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story.lead_photo.caption Terry Cline (left), Oklahoma commissioner of health, and Martha Burger, president of the Oklahoma Board of Health, confer Tuesday in Oklahoma City on a state abortion-reduction plan to post signs in public restrooms to direct pregnant women where to get services. - Photo by AP / SUE OGROCKI

OKLAHOMA CITY -- The Oklahoma Supreme Court on Tuesday threw out a law requiring abortion clinics to have doctors with admitting privileges at nearby hospitals, saying efforts to portray the measure as protecting women's health are a "guise."

In Ohio, meanwhile, Republican Gov. John Kasich on Tuesday signed a 20-week abortion ban while vetoing stricter provisions in a separate measure that would have barred the procedure at the first detectable fetal heartbeat.

The Oklahoma law voided by the state's highest court would require a doctor with admitting privileges at a hospital within 30 miles be present for any abortion. The court found it violates both the U.S. and Oklahoma constitutions. The U.S. Supreme Court earlier this year struck down a similar provision in Texas.

"Under the guise of the protection of women's health," Oklahoma Justice Joseph Watt wrote, "[the law] creates an undue burden on a woman's access to abortion, violating protected rights under our federal Constitution," referring specifically to the Texas case.

Republican Gov. Mary Fallin signed the measure, Senate Bill 1848, into law in 2014, but courts had blocked it from taking effect. Tuesday's ruling overturns a lower court's decision in February that upheld the law.

The New York-based Center for Reproductive Rights challenged the law on behalf of Dr. Larry Burns, a Norman physician who performs nearly half of Oklahoma's abortions. Burns has said he applied for admitting privileges at hospitals in the Oklahoma City area but was turned down.

At the time, the only other clinic in the state that performed abortions was in Tulsa. However, the Trust Women South Wind Women's Center opened in south Oklahoma City in September and Planned Parenthood opened in the Oklahoma City suburb of Warr Acres in November.

"Today's decision is a victory for Oklahoma women and another rebuke to politicians pushing underhanded laws that attack a woman's constitutionally guaranteed right to safe, legal abortion," Nancy Northup, president and chief executive officer of the Center for Reproductive Rights, said in a statement.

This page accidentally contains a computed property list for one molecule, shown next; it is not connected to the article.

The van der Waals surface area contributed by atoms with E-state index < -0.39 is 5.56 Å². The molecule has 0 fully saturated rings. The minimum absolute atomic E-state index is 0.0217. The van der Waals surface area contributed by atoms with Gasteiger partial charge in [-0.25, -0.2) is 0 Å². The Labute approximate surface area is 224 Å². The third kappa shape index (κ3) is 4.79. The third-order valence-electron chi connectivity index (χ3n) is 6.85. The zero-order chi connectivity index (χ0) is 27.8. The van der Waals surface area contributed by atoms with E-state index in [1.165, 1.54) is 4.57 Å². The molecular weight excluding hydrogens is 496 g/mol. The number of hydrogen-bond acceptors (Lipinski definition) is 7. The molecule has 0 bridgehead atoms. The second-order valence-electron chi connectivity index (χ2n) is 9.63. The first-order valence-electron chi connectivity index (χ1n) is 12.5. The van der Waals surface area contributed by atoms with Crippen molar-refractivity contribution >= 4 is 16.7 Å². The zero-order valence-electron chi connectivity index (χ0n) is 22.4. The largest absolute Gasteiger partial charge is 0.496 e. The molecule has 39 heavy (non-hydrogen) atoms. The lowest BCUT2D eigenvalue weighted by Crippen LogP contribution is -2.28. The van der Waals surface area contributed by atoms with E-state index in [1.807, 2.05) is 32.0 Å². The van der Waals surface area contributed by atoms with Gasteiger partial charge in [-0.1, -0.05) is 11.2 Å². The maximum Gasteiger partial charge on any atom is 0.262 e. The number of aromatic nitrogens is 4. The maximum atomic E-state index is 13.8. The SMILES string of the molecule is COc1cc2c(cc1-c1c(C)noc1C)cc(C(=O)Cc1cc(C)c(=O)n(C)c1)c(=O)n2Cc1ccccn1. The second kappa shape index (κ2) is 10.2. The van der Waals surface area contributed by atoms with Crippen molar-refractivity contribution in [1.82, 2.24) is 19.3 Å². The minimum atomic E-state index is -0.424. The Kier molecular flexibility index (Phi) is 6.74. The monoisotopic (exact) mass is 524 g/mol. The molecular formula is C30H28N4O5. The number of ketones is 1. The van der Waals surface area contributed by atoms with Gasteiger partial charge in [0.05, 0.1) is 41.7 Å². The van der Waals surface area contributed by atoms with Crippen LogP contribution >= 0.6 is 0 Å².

Oklahoma Attorney General Scott Pruitt did not immediately respond to a request for comment but previously has said that the bill was passed to protect the health and safety of Oklahoma women.

The court also found that the law violates the Oklahoma Constitution's ban on measures containing more than one subject, a practice known as logrolling. The law included "12 separate and unrelated subsections," the court said.

"The sections in SB 1848 are so unrelated and misleading that a legislator voting on this matter could have been left with an unpalatable all-or-nothing choice," according to the ruling.

The court's ruling came the same day that the Oklahoma Board of Health approved new requirements for hospitals, nursing homes, restaurants and public schools to post signs inside public restrooms directing pregnant women where to receive services as part of an effort to reduce abortions in the state. The provision mandating the signs was tucked into a measure the Legislature passed this year that requires the state to develop informational material "for the purpose of achieving an abortion-free society."

Businesses and other organizations estimate they will have to pay $2.3 million to put up the signs because the Legislature approved no funding for them. The Legislature and the governor must ratify the board's rules for the signs before they are scheduled to go into effect on Jan. 1, 2018, board attorney Donald Maisch said.

In Ohio, the so-called heartbeat bill would have prohibited most abortions once a fetal heartbeat is detected, which can be as early as six weeks into pregnancy -- or before many women know they are pregnant. Its provisions cleared the Republican-led Legislature during a lame-duck flurry last week after being tucked into separate legislation.

Kasich, an abortion-rights opponent, chose instead to sign off on a 20-week ban similar to those now in effect in 15 states and blocked from enforcement in two others. The measures are based on the assertion that fetuses can feel pain then, which opponents characterize as scientifically unsound. Ohio lawmakers rejected a Democratic amendment that would have added exceptions for rape and incest.

The 20-week ban "is the best, most legally sound and sustainable approach to protecting the sanctity of human life," Kasich said.

Kasich said the heartbeat provision would have been struck down based on other federal court rulings. Enacting the law would also invite challenges to current Ohio abortion prohibitions and would mean costly litigation.

"The state of Ohio will be the losing party in that lawsuit and, as the losing party, the state of Ohio will be forced to pay hundreds of thousands of taxpayer dollars to cover the legal fees for the pro-choice activists' lawyers," Kasich said.

"Therefore, this veto is in the public interest," the governor said.

Ohio lawmakers still have the option to override Kasich's veto. Doing so would require a three-fifths majority of each chamber.

Information for this article was contributed by Tim Talley, Julie Carr Smyth, David Crary and Sean Murphy of The Associated Press.

A Section on 12/14/2016

Print Headline: Oklahoma abortion law tossed

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